Tuesday, April 12, 2011

It's okay to ♥ Houston!

It’s been a hard year for the world, and with the global economy and the Internet’s flattening effect on industry and communication, what happens to the world also happens to us. We’ve had the Japanese disaster, the implosion of the old ways of the Middle East, and uncertainty only grows larger as we enter Libya.
Where you stand on these issues depends on where you’re sitting, and in the face of constant bad news—global, domestic, and local—I want to say that we’re still sitting pretty. What I see in Houston is an economy that, in spite of everything, has weathered this recession better than any other city in the United States. With the price of everything—food, gas, medicine, you name it—going up, we still haven’t seen the challenges that other parts of the country have seen. Our cost of living is still remarkably low relative to every other major city, and we’re truly the last surviving industrial city in America.

I think that housing prices will remain steady in Houston, the main reason being that we’re a migratory city. We have people moving here at a rate that outpaces any other area of the country, because we still have jobs. We certainly don’t have as many jobs as we used to, and I don’t want to discount the suffering that the recession has caused plenty of people in our city, but we’re one of the only cities in America that has successfully created jobs in the down economy.
With that being said, there’s been very little construction since the recession, and although I feel that people will continue to move to Houston, I suspect that they might not be moving because they want to but because they have to.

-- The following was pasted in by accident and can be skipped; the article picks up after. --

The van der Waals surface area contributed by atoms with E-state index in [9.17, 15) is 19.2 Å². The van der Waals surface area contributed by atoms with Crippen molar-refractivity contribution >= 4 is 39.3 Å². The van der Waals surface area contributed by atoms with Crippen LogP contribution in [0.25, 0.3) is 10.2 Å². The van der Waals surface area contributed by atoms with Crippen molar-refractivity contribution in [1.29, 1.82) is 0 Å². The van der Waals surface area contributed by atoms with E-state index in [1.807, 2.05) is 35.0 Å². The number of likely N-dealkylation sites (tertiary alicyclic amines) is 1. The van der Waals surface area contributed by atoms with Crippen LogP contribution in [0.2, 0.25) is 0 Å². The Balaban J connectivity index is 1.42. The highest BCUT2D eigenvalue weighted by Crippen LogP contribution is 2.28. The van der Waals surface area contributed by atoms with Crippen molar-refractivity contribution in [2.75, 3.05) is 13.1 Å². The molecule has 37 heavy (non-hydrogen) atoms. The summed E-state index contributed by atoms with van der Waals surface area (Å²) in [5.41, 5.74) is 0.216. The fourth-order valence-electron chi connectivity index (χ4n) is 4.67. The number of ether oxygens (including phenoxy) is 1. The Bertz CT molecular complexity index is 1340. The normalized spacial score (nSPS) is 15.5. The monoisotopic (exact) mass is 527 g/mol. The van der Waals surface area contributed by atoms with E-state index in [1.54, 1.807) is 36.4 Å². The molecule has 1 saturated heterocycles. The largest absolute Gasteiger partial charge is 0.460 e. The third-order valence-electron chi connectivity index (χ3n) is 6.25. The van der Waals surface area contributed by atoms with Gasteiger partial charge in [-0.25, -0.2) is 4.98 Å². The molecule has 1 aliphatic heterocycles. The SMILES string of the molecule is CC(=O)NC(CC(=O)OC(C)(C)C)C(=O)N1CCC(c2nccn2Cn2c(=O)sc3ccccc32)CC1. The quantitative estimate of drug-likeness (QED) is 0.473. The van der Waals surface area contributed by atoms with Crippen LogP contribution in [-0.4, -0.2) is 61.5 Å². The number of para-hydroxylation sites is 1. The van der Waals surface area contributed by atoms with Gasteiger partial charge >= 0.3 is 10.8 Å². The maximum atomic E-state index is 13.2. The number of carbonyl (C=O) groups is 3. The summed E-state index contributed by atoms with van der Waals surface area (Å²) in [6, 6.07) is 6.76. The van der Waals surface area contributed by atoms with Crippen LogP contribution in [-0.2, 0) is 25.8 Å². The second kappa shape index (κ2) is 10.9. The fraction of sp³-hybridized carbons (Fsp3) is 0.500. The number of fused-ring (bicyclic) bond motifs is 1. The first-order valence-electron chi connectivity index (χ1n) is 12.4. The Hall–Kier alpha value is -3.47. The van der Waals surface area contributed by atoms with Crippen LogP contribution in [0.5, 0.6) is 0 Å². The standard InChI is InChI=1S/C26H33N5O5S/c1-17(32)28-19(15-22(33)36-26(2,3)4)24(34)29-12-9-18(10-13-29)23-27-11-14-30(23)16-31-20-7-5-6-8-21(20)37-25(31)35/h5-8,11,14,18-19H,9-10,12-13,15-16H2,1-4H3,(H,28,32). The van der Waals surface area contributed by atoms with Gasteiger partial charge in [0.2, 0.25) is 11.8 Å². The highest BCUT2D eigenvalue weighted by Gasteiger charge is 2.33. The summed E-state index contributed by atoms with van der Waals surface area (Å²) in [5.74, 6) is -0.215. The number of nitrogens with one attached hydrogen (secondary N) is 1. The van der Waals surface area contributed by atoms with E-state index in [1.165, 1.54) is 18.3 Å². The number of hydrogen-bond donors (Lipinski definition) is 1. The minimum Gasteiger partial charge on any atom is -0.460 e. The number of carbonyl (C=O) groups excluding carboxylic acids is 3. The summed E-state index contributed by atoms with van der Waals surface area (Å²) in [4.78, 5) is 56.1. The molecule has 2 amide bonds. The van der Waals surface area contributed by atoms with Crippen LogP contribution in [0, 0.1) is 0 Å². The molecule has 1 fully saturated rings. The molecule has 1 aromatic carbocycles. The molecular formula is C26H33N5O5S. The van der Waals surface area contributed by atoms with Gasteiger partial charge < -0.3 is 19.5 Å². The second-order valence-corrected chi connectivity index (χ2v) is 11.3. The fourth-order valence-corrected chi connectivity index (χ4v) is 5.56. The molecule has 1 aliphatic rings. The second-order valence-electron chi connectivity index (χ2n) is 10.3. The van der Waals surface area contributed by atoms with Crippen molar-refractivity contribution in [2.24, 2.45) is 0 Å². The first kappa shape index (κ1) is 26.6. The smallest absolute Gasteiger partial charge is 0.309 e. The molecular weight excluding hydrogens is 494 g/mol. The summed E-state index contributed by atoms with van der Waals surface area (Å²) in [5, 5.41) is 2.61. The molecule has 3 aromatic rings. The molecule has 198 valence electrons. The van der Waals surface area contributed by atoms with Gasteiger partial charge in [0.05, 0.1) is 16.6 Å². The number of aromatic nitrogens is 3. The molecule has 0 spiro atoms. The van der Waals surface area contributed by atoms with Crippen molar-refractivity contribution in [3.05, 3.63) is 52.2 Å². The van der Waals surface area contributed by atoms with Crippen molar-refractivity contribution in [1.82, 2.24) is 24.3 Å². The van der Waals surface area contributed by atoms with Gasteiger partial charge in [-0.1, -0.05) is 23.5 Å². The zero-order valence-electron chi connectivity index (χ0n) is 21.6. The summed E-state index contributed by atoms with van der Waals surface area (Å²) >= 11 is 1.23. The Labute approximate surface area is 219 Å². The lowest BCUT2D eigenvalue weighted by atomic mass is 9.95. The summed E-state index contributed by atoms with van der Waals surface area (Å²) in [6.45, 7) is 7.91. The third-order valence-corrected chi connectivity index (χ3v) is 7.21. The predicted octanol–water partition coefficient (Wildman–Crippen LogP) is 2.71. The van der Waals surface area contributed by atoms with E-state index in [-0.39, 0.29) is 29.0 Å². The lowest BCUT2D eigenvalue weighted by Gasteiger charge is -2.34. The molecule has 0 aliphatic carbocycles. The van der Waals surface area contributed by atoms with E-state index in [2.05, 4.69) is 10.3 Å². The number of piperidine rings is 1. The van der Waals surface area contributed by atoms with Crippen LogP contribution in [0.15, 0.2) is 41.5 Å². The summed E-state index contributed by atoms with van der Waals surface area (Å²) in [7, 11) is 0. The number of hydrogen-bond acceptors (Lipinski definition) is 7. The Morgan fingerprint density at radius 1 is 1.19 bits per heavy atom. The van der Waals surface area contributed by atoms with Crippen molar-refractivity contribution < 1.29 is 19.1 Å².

For us, the Houston residents, we should think about how our city’s made it and be proud and thankful. We have foreclosures, but our foreclosure rate is nothing compared to the rate in states where people were allowed to pull equity out of their home like an ATM card. Our homes didn’t show the out-of-control appreciation that homes in other states did. We had steady appreciation, which is always better.

We don't have personal income tax. We have other, higher taxes to make up for it—but I’m pretty sure a lot of us appreciate this anyway. Like the adage goes, it’s not what you say but how you say it that matters! And high property taxes may have a lot to do with our real estate being able to weather the recession’s storm.
And the bottom line is that we have an entrepreneurial spirit unmatched by any other city or state. We have more Fortune 500 companies than New York, and in contrast, we’re still home to 230,000 businesses with less than 100 employees—a pretty remarkable statistic in 2011.

Houston will continue to grow. Forbes ranked us the #1 “Place to Get Ahead” city in 2009. People will continue to come here for business opportunities. The housing market isn’t exactly rosy right now, but I believe that it’ll take about four years for us to see a housing shortage and a substantial increase in prices. Sit tight, and soon we’ll all be sitting even prettier. As this shirt says, it's okay to love Houston!


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